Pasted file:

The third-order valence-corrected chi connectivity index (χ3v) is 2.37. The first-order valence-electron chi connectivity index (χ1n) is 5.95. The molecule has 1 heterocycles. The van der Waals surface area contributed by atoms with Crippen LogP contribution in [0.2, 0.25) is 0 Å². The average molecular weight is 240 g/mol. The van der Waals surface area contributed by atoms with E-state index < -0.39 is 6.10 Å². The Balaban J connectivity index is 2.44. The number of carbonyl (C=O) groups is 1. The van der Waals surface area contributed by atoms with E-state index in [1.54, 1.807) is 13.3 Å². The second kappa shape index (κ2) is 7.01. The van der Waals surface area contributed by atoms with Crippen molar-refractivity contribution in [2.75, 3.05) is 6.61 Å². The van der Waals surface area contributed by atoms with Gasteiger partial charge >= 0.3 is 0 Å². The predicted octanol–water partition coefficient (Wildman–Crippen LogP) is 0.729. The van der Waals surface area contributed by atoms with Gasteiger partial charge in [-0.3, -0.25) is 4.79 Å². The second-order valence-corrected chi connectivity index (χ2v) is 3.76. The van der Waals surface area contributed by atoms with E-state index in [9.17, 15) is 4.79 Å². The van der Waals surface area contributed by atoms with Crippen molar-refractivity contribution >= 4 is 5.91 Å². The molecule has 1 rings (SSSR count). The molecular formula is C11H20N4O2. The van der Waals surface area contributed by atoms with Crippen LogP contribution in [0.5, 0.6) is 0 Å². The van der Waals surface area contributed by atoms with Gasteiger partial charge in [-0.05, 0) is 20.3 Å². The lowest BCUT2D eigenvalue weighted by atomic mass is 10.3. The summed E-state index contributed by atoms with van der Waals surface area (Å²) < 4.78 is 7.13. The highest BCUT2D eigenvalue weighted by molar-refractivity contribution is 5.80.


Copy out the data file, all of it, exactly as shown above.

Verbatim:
The third-order valence-corrected chi connectivity index (χ3v) is 2.37. The first-order valence-electron chi connectivity index (χ1n) is 5.95. The molecule has 1 heterocycles. The van der Waals surface area contributed by atoms with Crippen LogP contribution in [0.2, 0.25) is 0 Å². The average molecular weight is 240 g/mol. The van der Waals surface area contributed by atoms with E-state index < -0.39 is 6.10 Å². The Balaban J connectivity index is 2.44. The number of carbonyl (C=O) groups is 1. The van der Waals surface area contributed by atoms with E-state index in [1.54, 1.807) is 13.3 Å². The second kappa shape index (κ2) is 7.01. The van der Waals surface area contributed by atoms with Crippen molar-refractivity contribution in [2.75, 3.05) is 6.61 Å². The van der Waals surface area contributed by atoms with Gasteiger partial charge >= 0.3 is 0 Å². The predicted octanol–water partition coefficient (Wildman–Crippen LogP) is 0.729. The van der Waals surface area contributed by atoms with Gasteiger partial charge in [-0.3, -0.25) is 4.79 Å². The second-order valence-corrected chi connectivity index (χ2v) is 3.76. The van der Waals surface area contributed by atoms with E-state index in [9.17, 15) is 4.79 Å². The van der Waals surface area contributed by atoms with Crippen molar-refractivity contribution >= 4 is 5.91 Å². The molecule has 1 rings (SSSR count). The molecular formula is C11H20N4O2. The van der Waals surface area contributed by atoms with Crippen LogP contribution in [0.5, 0.6) is 0 Å². The van der Waals surface area contributed by atoms with Gasteiger partial charge in [-0.05, 0) is 20.3 Å². The lowest BCUT2D eigenvalue weighted by atomic mass is 10.3. The summed E-state index contributed by atoms with van der Waals surface area (Å²) < 4.78 is 7.13. The highest BCUT2D eigenvalue weighted by molar-refractivity contribution is 5.80.